Album Review: Ashley Eriksson – Colours

ashley_eriksson_coloursPerhaps it’s not limited to the Pacific Northwest, but the region does boast an impressive ability to capture a sense of place. That ability has differed over the years, from bands like Bikini Kill and Sleater-Kinney capturing the tenaciousness and unrest of an empowered base of riot grrrls to Phil Elverum’s project The Microphones/Mount Eerie uncannily translating all the mystery of the area’s mountains and fog into an aural experience. Much of the music revolves around a common cast of characters, and K Records is always at the center.

Ashley Eriksson’s new album Colours, out on K now, continues to carry the torch of these trends. Eriksson is a core member of the band LAKE, and has lived alternatively between her label’s hometown of Olympia and the far northwest corner of the state on a group of islands that the aforementioned Mr. Elverum also calls home. Colours is a drifting album of pelagic songs that unfold unhurriedly but possess an undeniably sunny, understated pop sensibility.

Although Eriksson’s album and its success have no reliance on an understanding of or dependence upon Mount Eerie’s work, the two strike me as an intriguingly connected pair. If Mount Eerie’s songs are a dense fog on the pre-dawn harbors that surround Anacortes, Ashley Eriksson’s music is the late morning sun, illuminating and burning off the hazy, low-lying clouds. There’s a bright mysteriousness that guides the album.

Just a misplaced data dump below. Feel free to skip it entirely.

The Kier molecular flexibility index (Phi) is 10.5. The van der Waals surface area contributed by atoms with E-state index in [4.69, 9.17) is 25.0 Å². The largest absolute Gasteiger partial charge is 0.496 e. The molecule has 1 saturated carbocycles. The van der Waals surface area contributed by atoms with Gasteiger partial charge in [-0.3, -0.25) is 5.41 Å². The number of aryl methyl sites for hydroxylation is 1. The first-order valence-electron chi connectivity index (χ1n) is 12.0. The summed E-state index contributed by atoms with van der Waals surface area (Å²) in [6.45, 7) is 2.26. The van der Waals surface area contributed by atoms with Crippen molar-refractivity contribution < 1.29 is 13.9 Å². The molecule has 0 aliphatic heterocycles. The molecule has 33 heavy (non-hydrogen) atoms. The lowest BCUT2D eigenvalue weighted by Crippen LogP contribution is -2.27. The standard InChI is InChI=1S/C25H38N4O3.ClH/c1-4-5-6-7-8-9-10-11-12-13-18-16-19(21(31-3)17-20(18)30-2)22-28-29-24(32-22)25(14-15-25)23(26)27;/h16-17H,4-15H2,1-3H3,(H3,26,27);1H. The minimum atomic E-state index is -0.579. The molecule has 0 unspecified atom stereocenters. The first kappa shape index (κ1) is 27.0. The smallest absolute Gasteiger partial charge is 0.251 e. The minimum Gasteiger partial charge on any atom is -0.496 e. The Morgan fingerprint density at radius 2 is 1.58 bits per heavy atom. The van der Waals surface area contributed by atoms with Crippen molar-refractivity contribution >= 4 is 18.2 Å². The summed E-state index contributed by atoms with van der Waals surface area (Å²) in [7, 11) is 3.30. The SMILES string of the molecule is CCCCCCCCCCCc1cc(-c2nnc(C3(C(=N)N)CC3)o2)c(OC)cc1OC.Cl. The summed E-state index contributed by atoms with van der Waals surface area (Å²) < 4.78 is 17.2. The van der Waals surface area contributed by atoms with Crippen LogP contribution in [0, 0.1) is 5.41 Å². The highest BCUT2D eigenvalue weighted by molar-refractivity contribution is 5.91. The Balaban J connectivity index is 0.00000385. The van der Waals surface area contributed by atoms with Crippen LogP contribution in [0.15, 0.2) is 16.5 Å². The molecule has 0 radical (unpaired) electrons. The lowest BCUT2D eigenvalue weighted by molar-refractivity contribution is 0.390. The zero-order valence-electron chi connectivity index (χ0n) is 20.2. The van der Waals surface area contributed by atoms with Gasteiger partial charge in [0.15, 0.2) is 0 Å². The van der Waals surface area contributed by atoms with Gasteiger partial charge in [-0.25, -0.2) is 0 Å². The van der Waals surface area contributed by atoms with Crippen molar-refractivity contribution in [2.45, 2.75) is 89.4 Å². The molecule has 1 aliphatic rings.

On Colours, sleepiness begins to fade. In a moment when the morning’s gray mist begins to dissolve and the sun reveals the green of spring trees, the blue of the pacific, its own warm yellow—colors. Eriksson’s album is full of subtlety. Restraint would be the wrong word, because the record so effortless unfurls, organically measured. You’re listening to elements that comprise the core of the Pacific Northwest’s identity. That serene, perfect encapsulation of the environment surrounding Eriksson is what makes Colours so memorable and praiseworthy. But the fact that the songs sound so blissful and calming makes the album one to which you’ll return.

About author
Bryan Parker is a writer and photographer living and working in Austin, TX. He is the founder of blog Pop Press International and print journal True Sincerity and recently released his first book, a volume on Beat Happening in the 33 1/3 series.

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